Pain in the lower abdomen is known to many women, as it is often a completely natural companion of menstrual bleeding. But often pain does not occur in connection with certain days of the menstrual cycle.

“Lower abdominal pain is a very common complaint among my patients and can occur at any time,” says Niket Sonpal, MD, assistant clinical professor at the Touro School of Osteopathic Medicine in New York. “Of course, cramps are more pronounced in some women during menstrual bleeding, but there are other factors that can provoke them at any time.”

It is important not only to correctly determine the localization of discomfort, but also to separate spasms as a result of completely natural uterine contractions and pain in the lower abdomen, which is a symptom of the disease. The following 7 reasons can be its culprits.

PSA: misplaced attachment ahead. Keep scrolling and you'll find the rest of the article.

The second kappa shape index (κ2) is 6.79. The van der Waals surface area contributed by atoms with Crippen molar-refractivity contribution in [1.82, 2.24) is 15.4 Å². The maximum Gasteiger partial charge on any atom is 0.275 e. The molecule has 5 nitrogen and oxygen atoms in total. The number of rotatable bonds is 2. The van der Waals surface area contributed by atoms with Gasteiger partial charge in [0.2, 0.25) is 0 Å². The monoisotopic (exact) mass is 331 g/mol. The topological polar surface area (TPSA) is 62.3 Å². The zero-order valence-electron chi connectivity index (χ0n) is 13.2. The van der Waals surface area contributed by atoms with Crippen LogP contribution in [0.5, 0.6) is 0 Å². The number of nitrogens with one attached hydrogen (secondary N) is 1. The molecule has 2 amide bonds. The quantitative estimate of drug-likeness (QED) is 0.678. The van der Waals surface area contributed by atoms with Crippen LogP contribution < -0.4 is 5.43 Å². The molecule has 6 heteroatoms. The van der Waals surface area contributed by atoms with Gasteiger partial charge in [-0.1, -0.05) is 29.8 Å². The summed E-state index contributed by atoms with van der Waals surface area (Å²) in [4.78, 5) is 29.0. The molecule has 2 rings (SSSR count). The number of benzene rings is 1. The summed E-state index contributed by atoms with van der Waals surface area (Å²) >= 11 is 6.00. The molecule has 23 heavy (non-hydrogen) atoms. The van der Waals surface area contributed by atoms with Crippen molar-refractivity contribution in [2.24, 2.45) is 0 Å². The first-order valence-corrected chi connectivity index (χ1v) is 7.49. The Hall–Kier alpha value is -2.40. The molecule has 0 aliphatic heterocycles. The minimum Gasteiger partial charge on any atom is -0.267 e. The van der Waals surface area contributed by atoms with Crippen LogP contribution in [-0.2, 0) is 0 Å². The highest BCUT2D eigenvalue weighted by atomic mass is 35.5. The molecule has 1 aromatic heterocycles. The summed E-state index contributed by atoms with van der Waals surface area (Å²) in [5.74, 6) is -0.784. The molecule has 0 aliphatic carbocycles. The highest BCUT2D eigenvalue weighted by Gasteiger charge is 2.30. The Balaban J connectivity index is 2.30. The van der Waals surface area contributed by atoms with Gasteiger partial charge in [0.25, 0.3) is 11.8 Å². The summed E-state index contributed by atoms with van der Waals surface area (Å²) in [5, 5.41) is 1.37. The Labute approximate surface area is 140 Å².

irritable bowel syndrome

The exact mechanism for the development of irritable bowel syndrome (IBS) is still unknown, but experts believe that stress hormones make this organ more sensitive to irritants, resulting in dyspepsia (diarrhea or constipation). Hyperactivity of the nervous system causes the muscles of the intestinal walls to actively contract. This leads to spasms and pain.

“Most people with irritable bowel syndrome (IBS) find that flare-ups often occur during stressful situations, such as the first weeks of a new job,” Sonpal explains. But although stress can exacerbate pathological symptoms, it does not cause them.

About 2/3 of IBS patients are women. Moreover, their condition usually worsens during menstrual bleeding, which is also associated with hormonal levels. Medical statistics says that most of them do not address their problems to specialists. And it’s completely in vain, since the doctor may recommend a special diet and medications that will help alleviate or eliminate unpleasant symptoms.

Muscle pain

Muscle pain

“Abdominal cramps and pain are not always associated with bowel function,” says Sonpal. Sometimes their cause is simply a stretching of the abdominal muscles. Pain can be the result of physical exercises (for example, Pilates) or occur against the background of daily activities, with sudden movements.